Saturday, October 16, 2010
My longest running trade partner, Veggie/Oil Man ( see This Is What You Call Having Your Work Cut Out For You), had a rough year. His farm is certified organic, and so he uses natural fertilizers like steer manure. Early this summer, he - along with a dozen other organic farm in Whatcom County - bought steer manure tainted with some kind of broad-leaf herbicide. The herbicide came from the hay fed to the cows, and the cows apparently passed it right through unchanged, because when he applied this fertilizers to his crops, all the broadleaf crops died.
This was a disaster, of course - not only did he lose the majority of his yearly production, but this stuff may be quite persistent in the soil and affect his crops for years to come. There's also the question of what will happen to his organic certification. Some people have wondered why it is that manure from non-organic cattle can be used on organic farms. Personally I think there's only so far back up the chain you can go - you have to draw the line somewhere. If all the manure had to come from only cows fed hay from certified organic land - well, there just wouldn't be enough.
There is some hope - he told me that late in the summer, they noticed that broadleaf weeds were coming back, so they tried a late season planting of quick growing greens like arugula. They had a greens crop by mid-september. Also, he had some fields that were not fertilized with the tainted poop.
One of those fields was his pumpkin patch. At the last farmer's market of the season last week, he was giving away pumpkins. Due to the cool, short summer, many of them didn't quite orange up the way they should. He can't sell greenish jack-o-lanterns to his regular outlets, and he has a few thousand not-quite-ripe pumpkins sitting in his fields. So I went and got some.
They are orange enough for me. Of course I brought some cheese with me - a half pound each of the Smokin' Goat and the Seedy Dill and Caraway. While I was there, I noticed that there were still many blossoms on the vines and asked if I could grab some. He said go ahead, so I filled up a little lunchbag. These are just as good as any other kind of squash blossom. There are a lot of things to do with squash blossoms, but my husband like them simply tucked into quesadillas.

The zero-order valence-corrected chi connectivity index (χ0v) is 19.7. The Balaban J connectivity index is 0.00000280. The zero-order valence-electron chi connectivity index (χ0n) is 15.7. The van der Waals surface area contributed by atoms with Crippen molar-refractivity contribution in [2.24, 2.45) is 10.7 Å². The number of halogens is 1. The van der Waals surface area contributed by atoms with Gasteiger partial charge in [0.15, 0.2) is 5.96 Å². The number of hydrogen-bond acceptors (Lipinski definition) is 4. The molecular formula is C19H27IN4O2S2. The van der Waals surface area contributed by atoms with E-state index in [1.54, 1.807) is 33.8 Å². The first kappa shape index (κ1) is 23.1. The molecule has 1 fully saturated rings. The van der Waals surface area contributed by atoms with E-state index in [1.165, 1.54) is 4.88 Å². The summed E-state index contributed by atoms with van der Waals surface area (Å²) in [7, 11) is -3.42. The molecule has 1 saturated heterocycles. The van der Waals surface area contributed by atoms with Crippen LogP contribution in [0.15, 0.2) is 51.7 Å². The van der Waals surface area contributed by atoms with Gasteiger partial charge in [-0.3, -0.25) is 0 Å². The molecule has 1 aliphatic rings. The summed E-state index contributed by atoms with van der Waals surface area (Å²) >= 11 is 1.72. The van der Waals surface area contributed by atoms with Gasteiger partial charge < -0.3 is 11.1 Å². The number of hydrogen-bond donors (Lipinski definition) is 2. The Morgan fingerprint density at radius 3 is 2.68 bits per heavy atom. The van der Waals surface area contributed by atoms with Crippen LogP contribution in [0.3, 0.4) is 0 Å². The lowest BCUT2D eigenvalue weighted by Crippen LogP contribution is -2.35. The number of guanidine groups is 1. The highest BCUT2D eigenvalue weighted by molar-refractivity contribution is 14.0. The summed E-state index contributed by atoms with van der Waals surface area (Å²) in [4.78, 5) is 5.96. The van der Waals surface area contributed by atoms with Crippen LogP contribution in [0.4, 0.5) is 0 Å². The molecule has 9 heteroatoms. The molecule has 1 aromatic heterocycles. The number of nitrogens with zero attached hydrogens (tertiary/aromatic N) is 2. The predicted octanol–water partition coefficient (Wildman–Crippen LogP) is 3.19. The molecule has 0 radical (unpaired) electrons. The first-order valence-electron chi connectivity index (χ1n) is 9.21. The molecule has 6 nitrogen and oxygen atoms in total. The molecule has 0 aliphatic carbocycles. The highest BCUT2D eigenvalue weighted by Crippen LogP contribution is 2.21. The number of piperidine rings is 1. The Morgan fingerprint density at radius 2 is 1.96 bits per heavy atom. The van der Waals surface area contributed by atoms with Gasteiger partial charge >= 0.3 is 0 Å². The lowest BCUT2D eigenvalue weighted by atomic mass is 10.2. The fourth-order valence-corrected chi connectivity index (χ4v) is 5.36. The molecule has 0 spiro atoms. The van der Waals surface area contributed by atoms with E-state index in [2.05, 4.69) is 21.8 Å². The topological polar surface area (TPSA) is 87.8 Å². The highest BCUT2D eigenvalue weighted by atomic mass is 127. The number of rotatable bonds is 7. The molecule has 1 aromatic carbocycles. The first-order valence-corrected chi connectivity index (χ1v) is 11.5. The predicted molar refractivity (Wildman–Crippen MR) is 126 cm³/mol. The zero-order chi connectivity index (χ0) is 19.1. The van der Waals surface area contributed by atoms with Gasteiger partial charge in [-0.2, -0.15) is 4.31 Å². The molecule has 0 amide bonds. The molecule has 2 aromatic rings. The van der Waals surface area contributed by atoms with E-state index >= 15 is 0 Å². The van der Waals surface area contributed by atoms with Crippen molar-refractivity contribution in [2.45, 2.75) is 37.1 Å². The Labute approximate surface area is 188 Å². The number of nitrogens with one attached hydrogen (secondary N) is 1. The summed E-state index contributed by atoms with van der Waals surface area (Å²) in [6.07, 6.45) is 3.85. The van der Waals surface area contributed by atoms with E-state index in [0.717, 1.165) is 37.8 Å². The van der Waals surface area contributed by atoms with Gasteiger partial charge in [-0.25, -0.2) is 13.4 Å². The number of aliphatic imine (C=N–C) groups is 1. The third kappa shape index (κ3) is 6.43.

A sharp eye is important when looking for trades. I saw that he had a grapevine along one side of a shed and asked if I could take some leaves, which still looked nice. "Heck," he said, "take some grapes." I said I'd have to bring him back some more cheese and he said that would be fine. So the next day I went back and picked a few pounds of lovely delicious concord grapes. I'll put them in the kids' lunches.
I still have a big cheese surplus. I made tons of cheese (okay, tens of pounds of cheese) in advance of the September Swap Meet, which then was a dismal flop. I know there are still trades to be had out there - apples, for example - but I can't advertise the cheese as a trade item. Cheese must be a word-of-mouth item, traded to friends only.
So hey - if you are one of my friends... or a friend of a friend.... and you have an apple tree or maybe some late season greens like kale or collards... parsnips... you know who to call!